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Sleep No More

This environmental theater piece inspired by Macbeth is simply astonishing.

By New York City
Luke Murphy and Careena Melia in Sleep No More (© Thom Kaine)
Luke Murphy and Careena Melia in Sleep No More
(© Thom Kaine)
Bring an open mind, a healthy curiosity, and perhaps a decent working knowledge of Shakespeare's Macbeth, and you will have a fascinating time at Sleep No More, the simply astonishing environmental theater piece now playing in Chelsea.

The show, from U.K.'s Punchdrunk and directed by Felix Barrett, Livi Vaughan and Beatrice Minns, takes attendees into the heart of the McKittrick Hotel, a five-story labyrinth of rooms and abstracted spaces that have been inspired by the events in the Bard's Scottish play.

After guests have secured their tickets (playing cards which determine the order that they are ushered into the event), they enjoy drinks in a lush bar area where 1930s hits waft through the sound system When it's time to enter the show, white plastic commedia dell'arte masks are donned and the adventure begins after people are dropped off -- either singly or in a small group -- on one of the floors.

From this moment, one's on one's own to start exploring the space. When one comes across a performer, it's possible to follow him or her to see what they're up to next. Or one can simply choose to wander through the spaces, allowing its creepiness (provided in large part by Stephen Dobbie's consistently shifting and often disturbing soundscape and director Barrett and Euan Maybank's haunting lighting design) to seep in and reveling in the exquisite details that can be found at every turn.

Among the many fine examples of the sorts of props that attendees can examine are the papers in a file on a doctor's desk in the sanitarium section of the place -- you'll find all of his notes on Lady Macbeth's mental condition. Should you find yourself in the hotel lobby, notice the little model trees sitting on a coffee table, it's a grand homage to the Burnham Wood prophecy of Shakespeare's play, particularly if you take time to move them around yourself.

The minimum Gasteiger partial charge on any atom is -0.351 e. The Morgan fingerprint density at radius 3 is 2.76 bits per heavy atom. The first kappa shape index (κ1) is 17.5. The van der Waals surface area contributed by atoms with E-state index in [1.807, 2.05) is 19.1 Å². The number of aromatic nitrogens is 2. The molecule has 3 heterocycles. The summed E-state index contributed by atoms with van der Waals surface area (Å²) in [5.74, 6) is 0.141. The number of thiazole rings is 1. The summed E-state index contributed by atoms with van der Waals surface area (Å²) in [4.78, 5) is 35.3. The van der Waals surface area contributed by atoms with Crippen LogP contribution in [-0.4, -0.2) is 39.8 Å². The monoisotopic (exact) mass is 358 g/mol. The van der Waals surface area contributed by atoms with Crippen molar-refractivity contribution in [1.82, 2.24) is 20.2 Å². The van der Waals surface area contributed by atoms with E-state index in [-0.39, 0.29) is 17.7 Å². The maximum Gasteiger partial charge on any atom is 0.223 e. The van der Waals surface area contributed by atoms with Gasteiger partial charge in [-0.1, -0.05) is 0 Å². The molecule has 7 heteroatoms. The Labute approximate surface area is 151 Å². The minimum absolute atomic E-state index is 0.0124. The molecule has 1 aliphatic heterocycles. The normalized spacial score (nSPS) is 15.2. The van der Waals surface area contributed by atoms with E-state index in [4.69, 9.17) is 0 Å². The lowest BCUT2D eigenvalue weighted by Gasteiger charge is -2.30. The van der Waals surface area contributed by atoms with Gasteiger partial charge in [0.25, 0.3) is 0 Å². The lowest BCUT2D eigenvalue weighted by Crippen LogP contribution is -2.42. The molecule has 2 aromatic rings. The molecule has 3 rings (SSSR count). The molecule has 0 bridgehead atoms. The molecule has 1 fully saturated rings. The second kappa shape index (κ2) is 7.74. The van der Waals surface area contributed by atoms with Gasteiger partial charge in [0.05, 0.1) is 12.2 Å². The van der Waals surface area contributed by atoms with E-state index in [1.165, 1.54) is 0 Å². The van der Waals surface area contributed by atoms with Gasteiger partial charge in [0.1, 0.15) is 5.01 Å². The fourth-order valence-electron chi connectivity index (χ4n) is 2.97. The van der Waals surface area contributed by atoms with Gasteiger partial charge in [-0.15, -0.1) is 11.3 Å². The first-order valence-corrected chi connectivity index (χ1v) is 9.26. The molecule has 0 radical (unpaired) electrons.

The tactile nature of the show can extend well beyond the set pieces in the rooms and spaces. Descending a set of stairs, one performer rushed by me and then, when my hand went to the banister that he had unsteadily clutched and discovered it wet from the "blood" that had soaked his evening clothes. Also, while rummaging through a trunk in one of the guest rooms, another performer gently tapped my shoulder before diving in to rearrange its contents.

As for the performances -- which are offered in silence and have been choreographed by Maxine Doyle -- they range from recreating such infamous moments from Macbeth as the banquet scene in which Macbeth imagines that the ghost of Banquo appears at the table to devised ones, tangentially related to the play. In this latter category is one particularly riveting scene involving one of the younger men intensely developing photos of an older man with multiple stab wounds, clearly an investigation of the murder of King Duncan.

Such moments -- some more opaque than others -- thrillingly abound. And given that it's impossible to see everything in one two-hour session, chances are theatergoers will find themselves wanting to return to the McKittrick time and again to dive into this deliciously eerie experience.


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